This is fun to read and it may change your life. The subtitle describes it best: chaos (particularly perhaps the chaos of the modern world) is what Peterson dreads, and he offers prescriptions, strategies and even commandments for how to preserve an ordered and civilised life from the relentlessly pounding waves of entropy. And all presented using language that virtually demands to be read out loud.
Each of the 12 homely “rules” is really just the starting point for a wide discussion of how life should best be lived. Peterson is a psychologist and a Christian, and those are the lenses through which he views the world. There is a lot about biblical history and teachings — a lot of it is presented as metaphor so it is still somewhat relevant even to non-Christian and even non-religious people. But still, there is a lot more bible-bashing than I was expecting, even from such a famously conservative figure. Each of the 12 chapters ends with a restatement of the rule as its last sentence. For some reason I find this irritating and twee. And I normally like tweeness.
Peterson offers the idea that traditional cultures had “worked out” a lot of solutions to the problems of life without recording them in permanent form, implying that modern humankind has gone astray somehow. It does seem quite a misty-eyed, romantic view of primitive cultures as being more authentic than our own.
There are a lot of footnotes and references, and yet he still asserts, “the science is in” (on innate sex differences) without offering much evidence. I think that case is just an example of his dislike of political correctness for its own sake. Another reason Peterson is famous is the trouble he got into for publicly opposing some bizarrely restrictive university regulation. Political correctness is a good thing, but sometimes people forget it’s just the means to an end. When it’s taken as an end in itself, it becomes counterproductive and should be resisted. Peterson does resist this, but I think he’s in danger of joining the many who view opposition to political correctness as an end in itself. Too many people overthink this issue. I know I certainly do.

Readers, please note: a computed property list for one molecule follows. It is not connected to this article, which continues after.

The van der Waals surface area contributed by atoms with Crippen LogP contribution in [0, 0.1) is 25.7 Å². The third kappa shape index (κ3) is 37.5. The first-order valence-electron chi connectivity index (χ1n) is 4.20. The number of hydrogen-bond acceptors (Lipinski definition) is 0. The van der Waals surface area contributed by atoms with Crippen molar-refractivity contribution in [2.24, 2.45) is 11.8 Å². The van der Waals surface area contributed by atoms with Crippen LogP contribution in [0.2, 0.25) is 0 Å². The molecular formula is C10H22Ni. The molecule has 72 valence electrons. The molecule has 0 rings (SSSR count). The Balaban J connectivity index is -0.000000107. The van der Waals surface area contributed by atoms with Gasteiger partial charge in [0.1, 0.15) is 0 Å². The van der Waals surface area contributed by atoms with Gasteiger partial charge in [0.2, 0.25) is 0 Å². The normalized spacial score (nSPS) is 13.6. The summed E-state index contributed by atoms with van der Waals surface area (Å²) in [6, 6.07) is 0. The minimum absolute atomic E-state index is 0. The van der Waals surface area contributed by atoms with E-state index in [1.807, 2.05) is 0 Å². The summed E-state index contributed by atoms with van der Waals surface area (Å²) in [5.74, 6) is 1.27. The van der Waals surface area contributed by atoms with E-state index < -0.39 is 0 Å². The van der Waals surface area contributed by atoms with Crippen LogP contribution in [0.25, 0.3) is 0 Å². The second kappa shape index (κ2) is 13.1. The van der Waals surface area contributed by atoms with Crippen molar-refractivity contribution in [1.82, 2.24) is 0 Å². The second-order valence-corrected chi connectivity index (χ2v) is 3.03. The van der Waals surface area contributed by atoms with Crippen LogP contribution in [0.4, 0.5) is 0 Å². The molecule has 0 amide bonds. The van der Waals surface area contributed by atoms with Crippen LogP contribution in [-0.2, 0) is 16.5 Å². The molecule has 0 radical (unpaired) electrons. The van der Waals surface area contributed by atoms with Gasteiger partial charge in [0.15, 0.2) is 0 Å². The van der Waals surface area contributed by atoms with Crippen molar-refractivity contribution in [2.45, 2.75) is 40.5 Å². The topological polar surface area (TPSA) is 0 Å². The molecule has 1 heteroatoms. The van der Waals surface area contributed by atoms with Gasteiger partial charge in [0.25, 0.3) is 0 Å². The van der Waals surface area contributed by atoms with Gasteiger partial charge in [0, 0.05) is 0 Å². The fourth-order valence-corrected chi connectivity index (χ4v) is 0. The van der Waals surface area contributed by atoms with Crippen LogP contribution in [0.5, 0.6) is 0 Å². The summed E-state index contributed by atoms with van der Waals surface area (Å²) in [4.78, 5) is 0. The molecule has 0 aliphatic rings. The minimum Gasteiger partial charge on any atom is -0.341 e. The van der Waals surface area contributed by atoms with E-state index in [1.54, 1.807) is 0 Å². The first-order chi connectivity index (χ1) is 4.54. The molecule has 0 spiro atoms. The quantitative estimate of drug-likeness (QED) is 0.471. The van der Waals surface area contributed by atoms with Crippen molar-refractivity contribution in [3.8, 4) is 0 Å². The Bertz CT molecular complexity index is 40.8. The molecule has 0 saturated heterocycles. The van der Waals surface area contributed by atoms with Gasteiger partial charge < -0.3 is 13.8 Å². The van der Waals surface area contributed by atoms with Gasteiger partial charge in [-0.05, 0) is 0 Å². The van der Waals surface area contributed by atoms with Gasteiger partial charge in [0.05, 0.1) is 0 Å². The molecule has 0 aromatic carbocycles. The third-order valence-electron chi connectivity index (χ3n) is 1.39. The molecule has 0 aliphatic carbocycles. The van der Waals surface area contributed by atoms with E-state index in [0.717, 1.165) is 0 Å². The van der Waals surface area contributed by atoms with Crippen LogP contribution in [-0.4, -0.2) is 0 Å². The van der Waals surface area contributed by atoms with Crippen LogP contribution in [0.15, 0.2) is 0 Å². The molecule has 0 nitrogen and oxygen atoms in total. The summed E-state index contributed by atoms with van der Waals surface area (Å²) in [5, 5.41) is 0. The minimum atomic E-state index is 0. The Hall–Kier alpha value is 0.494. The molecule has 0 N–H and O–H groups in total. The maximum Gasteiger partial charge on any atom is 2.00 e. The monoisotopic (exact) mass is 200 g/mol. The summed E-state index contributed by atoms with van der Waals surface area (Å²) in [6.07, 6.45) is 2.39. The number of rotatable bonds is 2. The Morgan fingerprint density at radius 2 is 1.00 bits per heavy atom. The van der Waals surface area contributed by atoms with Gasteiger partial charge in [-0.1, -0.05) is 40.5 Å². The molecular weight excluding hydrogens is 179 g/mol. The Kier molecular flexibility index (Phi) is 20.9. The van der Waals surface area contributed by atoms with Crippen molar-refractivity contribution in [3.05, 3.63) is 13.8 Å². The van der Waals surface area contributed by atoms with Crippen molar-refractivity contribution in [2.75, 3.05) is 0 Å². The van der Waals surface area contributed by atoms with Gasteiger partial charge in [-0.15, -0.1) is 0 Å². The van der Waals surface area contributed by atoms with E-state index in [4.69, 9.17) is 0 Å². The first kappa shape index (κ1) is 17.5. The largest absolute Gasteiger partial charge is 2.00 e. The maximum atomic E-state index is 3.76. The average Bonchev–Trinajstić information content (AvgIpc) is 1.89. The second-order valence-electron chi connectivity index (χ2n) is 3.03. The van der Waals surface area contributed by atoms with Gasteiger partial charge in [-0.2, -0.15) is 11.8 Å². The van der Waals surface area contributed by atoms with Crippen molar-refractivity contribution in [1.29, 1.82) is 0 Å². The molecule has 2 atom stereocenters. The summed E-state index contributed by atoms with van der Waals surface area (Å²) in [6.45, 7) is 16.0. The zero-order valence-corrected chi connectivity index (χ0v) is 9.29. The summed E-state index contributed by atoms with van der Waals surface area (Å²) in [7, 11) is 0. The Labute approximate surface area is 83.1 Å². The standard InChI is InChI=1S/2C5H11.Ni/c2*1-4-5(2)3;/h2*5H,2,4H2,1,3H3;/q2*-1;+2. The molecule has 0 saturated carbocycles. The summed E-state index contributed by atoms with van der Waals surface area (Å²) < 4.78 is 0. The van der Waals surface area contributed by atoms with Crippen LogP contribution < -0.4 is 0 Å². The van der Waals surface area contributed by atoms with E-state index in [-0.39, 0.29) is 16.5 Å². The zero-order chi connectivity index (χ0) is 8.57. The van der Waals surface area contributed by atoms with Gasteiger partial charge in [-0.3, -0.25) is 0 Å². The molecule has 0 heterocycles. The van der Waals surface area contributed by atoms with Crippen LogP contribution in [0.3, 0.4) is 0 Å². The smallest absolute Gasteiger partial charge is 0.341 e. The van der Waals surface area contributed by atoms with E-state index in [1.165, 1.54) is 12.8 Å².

This book is written in an unusual style. I quite like it. It uses many parallel structures. It uses a lot of repetition. It uses a rousing tone like an old-time preacher, whipping the crowd into a delirium with flowery circumlocutions and then — pow! — abruptly telling them to sort their bloody lives out. I know Peterson achieved fame via Youtube videos, and the style comes through very plainly in the tone of this book. The writing in this book is lively and amusing. It’s quite bracing to continually come across sentences like this:
Then the meaning of your life may be sufficient to keep the corrupting influence of mortal despair at bay.
There are a lot of excellent nuggets of wisdom amongst the bloviating. He points out that we should never punish people for doing the right thing:
When someone does something you are trying to get them to do, reward them. No grudge after victory.
It seems obvious, yet when your child actually remembers to close the door after coming inside, so often you might say “finally! I thought you were born in a tent / your ears were just painted on” accompanied by an eyeroll. That is not the sort of positive reinforcement that will get them to do it again. Much better just to say thanks, or even say nothing.
Some good insights come from the idea that each of us contains multiple people. For example, you should motivate yourself to improve by promising yourself small rewards — but make sure to follow through on those promises. If you break promises to yourself then you won’t trust yourself in future, and those incentives won’t work any more.
And he has a really nice description of the conflict inherent in thinking — real thinking. After all,
To think, you have to be at least two people at the same time. Then you have to let those people disagree.
I have had some interesting disagreements while reading this book, both with Peterson and with myself. It doesn’t have all the right answers, but it does have a lot to think about. I enjoyed reading it and I learned a lot. I couldn’t ask for much more from a book.